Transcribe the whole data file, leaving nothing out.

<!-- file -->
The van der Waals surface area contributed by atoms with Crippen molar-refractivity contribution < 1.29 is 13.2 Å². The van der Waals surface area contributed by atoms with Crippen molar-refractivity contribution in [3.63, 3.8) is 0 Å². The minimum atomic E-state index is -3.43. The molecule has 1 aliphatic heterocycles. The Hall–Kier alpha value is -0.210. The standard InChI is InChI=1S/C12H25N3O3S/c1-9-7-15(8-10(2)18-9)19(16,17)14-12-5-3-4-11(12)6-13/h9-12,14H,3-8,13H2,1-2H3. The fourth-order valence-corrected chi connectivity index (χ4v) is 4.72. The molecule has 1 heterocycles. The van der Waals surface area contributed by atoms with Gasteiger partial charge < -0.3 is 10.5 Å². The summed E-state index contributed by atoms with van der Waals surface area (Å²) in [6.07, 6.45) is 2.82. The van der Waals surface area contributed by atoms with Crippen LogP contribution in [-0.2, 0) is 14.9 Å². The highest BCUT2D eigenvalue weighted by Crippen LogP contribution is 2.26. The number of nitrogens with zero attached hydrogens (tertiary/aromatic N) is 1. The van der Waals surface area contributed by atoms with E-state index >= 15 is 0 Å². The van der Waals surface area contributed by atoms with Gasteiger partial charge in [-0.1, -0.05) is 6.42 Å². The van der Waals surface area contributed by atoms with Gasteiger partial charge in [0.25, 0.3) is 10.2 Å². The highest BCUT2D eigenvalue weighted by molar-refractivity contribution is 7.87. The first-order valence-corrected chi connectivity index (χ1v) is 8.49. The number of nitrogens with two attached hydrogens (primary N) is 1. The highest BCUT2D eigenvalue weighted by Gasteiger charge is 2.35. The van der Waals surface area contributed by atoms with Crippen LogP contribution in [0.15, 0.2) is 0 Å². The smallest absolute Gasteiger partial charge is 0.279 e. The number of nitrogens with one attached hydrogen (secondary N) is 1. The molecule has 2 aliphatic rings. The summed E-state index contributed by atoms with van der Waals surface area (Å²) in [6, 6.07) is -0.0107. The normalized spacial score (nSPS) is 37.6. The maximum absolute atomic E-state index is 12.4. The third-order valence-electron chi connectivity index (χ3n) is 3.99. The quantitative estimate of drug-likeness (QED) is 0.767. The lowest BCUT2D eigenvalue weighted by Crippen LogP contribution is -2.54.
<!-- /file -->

The van der Waals surface area contributed by atoms with Crippen molar-refractivity contribution < 1.29 is 13.2 Å². The van der Waals surface area contributed by atoms with Crippen molar-refractivity contribution in [3.63, 3.8) is 0 Å². The minimum atomic E-state index is -3.43. The molecule has 1 aliphatic heterocycles. The Hall–Kier alpha value is -0.210. The standard InChI is InChI=1S/C12H25N3O3S/c1-9-7-15(8-10(2)18-9)19(16,17)14-12-5-3-4-11(12)6-13/h9-12,14H,3-8,13H2,1-2H3. The fourth-order valence-corrected chi connectivity index (χ4v) is 4.72. The molecule has 1 heterocycles. The van der Waals surface area contributed by atoms with Gasteiger partial charge < -0.3 is 10.5 Å². The summed E-state index contributed by atoms with van der Waals surface area (Å²) in [6.07, 6.45) is 2.82. The van der Waals surface area contributed by atoms with Crippen LogP contribution in [-0.2, 0) is 14.9 Å². The highest BCUT2D eigenvalue weighted by Crippen LogP contribution is 2.26. The number of nitrogens with zero attached hydrogens (tertiary/aromatic N) is 1. The van der Waals surface area contributed by atoms with E-state index >= 15 is 0 Å². The van der Waals surface area contributed by atoms with Gasteiger partial charge in [-0.1, -0.05) is 6.42 Å². The van der Waals surface area contributed by atoms with Gasteiger partial charge in [0.25, 0.3) is 10.2 Å². The highest BCUT2D eigenvalue weighted by molar-refractivity contribution is 7.87. The first-order valence-corrected chi connectivity index (χ1v) is 8.49. The number of nitrogens with two attached hydrogens (primary N) is 1. The highest BCUT2D eigenvalue weighted by Gasteiger charge is 2.35. The van der Waals surface area contributed by atoms with Crippen LogP contribution in [0.15, 0.2) is 0 Å². The smallest absolute Gasteiger partial charge is 0.279 e. The number of nitrogens with one attached hydrogen (secondary N) is 1. The molecule has 2 aliphatic rings. The summed E-state index contributed by atoms with van der Waals surface area (Å²) in [6, 6.07) is -0.0107. The normalized spacial score (nSPS) is 37.6. The maximum absolute atomic E-state index is 12.4. The third-order valence-electron chi connectivity index (χ3n) is 3.99. The quantitative estimate of drug-likeness (QED) is 0.767. The lowest BCUT2D eigenvalue weighted by Crippen LogP contribution is -2.54.